Sunday, March 5, 2017
I've been thinking about the challenges presented by Americans' diminishing trust in institutions - a trend that has been accelerated by our President's troubling brand of conspiracy-fueled populist narcissism. As The Economist observed in December, Trump succeeded as a candidate by "systematically undermining trust in any figure or institution that seemed to stand in his way," and as President, his best chance for political survival is to keep fomenting cynicism on a "destructive mission to make America less like Sweden and more like Sicily."
But the decline of trust goes much deeper than Trump's rise. Bill Bishop makes this point in today's Washington Post, arguing that there isn't much that can be done to reverse course:
Everything about modern life works against community and trust. Globalization and urbanization put people in touch with the different and the novel. Our economy rewards initiative over conformity, so that the weight of convention and tradition doesn’t squelch the latest gizmo from coming to the attention of the next Bill Gates. Whereas parents in the 1920s said it was most important for their children to be obedient, that quality has declined in importance, replaced by a desire for independence and autonomy. Widespread education gives people the tools to make up their own minds. And technology offers everyone the chance to be one’s own reporter, broadcaster and commentator.
We have become, in Polish sociologist Zygmunt Bauman’s description, “artists of our own lives,” ignoring authorities and booting traditions while turning power over to the self. The shift in outlook has been all-encompassing. It has changed the purpose of marriage (once a practical arrangement, now a means of personal fulfillment). It has altered the relationship between citizens and the state (an all-volunteer fighting force replacing the military draft). It has transformed the understanding of art (craftsmanship and assessment are out; free-range creativity and self-promotion are in). It has even inverted the orders of humanity and divinity (instead of obeying a god, now we choose one).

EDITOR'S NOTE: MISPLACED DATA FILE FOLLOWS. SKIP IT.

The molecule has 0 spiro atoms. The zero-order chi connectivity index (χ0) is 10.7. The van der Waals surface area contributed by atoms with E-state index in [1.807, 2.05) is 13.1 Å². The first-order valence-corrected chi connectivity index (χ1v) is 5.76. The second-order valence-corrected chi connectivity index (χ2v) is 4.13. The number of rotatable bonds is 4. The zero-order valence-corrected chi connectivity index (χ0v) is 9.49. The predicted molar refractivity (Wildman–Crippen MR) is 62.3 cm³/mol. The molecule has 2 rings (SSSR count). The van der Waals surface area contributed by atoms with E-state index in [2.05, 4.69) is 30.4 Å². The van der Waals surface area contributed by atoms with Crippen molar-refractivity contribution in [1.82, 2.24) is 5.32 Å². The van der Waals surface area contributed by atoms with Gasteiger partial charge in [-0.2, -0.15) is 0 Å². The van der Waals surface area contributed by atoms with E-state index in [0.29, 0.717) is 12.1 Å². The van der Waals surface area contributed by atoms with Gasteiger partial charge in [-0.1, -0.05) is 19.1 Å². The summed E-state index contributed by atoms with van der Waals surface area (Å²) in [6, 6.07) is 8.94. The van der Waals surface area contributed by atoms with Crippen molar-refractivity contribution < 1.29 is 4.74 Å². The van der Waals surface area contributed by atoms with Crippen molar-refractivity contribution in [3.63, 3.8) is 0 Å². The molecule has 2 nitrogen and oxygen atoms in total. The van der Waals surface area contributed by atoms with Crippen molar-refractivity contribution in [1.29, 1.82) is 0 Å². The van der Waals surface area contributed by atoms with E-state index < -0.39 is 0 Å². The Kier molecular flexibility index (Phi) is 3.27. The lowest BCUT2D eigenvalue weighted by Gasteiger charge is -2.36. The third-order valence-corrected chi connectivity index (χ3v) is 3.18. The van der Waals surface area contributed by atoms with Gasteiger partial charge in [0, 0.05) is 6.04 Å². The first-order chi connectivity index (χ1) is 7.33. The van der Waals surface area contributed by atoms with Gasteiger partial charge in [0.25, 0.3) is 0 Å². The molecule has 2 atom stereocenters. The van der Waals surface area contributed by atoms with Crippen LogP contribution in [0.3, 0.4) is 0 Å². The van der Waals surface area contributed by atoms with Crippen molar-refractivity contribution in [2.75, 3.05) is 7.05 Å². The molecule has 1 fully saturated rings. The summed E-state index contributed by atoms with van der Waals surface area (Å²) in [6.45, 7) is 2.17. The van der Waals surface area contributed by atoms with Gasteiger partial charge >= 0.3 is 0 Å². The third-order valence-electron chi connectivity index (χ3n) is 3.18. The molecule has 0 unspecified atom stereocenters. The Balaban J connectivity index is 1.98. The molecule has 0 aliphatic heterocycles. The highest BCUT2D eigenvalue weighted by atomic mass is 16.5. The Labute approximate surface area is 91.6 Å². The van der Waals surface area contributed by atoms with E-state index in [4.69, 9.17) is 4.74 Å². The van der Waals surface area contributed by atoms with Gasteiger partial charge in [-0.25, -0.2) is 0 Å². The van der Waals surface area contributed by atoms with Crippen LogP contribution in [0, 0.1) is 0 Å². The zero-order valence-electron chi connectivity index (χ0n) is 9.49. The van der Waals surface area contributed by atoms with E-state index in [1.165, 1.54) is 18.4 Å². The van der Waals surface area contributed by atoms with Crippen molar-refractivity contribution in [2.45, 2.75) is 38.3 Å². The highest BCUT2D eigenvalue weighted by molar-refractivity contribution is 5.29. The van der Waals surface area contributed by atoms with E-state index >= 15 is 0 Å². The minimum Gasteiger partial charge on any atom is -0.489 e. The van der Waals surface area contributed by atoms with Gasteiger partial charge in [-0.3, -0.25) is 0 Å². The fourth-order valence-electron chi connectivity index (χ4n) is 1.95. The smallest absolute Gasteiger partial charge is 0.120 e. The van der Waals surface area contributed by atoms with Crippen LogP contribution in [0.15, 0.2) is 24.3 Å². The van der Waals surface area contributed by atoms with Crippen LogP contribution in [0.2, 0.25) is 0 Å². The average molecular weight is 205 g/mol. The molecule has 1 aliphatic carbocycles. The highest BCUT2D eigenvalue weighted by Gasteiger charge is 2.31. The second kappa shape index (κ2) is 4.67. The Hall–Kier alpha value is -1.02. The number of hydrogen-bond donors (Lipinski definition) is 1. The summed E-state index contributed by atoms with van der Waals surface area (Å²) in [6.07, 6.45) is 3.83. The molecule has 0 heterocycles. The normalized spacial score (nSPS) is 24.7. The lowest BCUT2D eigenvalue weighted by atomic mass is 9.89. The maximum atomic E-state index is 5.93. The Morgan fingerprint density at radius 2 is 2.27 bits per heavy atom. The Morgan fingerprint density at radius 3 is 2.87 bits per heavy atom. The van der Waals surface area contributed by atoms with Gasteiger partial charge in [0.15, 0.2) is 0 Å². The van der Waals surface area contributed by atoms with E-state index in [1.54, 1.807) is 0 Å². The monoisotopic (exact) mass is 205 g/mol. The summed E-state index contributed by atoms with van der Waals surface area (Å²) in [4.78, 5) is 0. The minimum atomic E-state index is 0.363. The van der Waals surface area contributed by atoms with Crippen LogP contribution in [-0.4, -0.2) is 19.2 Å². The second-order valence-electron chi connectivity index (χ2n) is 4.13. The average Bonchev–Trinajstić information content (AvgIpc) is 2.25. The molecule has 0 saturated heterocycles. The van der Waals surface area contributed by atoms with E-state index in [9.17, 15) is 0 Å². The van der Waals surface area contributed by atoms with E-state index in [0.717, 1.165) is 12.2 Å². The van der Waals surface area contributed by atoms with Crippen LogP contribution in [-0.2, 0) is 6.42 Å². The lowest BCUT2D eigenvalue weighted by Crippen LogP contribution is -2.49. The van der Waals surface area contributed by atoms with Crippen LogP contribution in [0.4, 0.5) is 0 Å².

Like my MoJ colleagues and other advocates of Catholic social teaching, my reflex is to jump in and supplement Bishop's gloomy analysis with a reference to civil society. My own work in the area has been premised, at least in part, on civil society's importance as a wellspring of the type of trust on which our political community depends. But what if we're wrong?
Calvin College prof Kevn den Dulk offers a provocative essay in the current issue of Comment in which he argues that we cannot assume "that political trust will flow inevitably out of the ordinary work of churches and soccer leagues." He explains:
[T]he empirical evidence that social trust breeds trust in government is largely non-existent. Some studies even suggest the influence might flow more clearly in the other direction: Political trust—confidence in the reliability, openness, responsiveness, and fairness of government— often acts as a precondition for social trust, not the other way around.
The revival of political trust is a separate challenge from the revival of civil society, in his account. So what does Catholic social teaching have to offer as a path forward for restoring trust among citizens as citizens? What do we as Catholic legal theorists have to offer?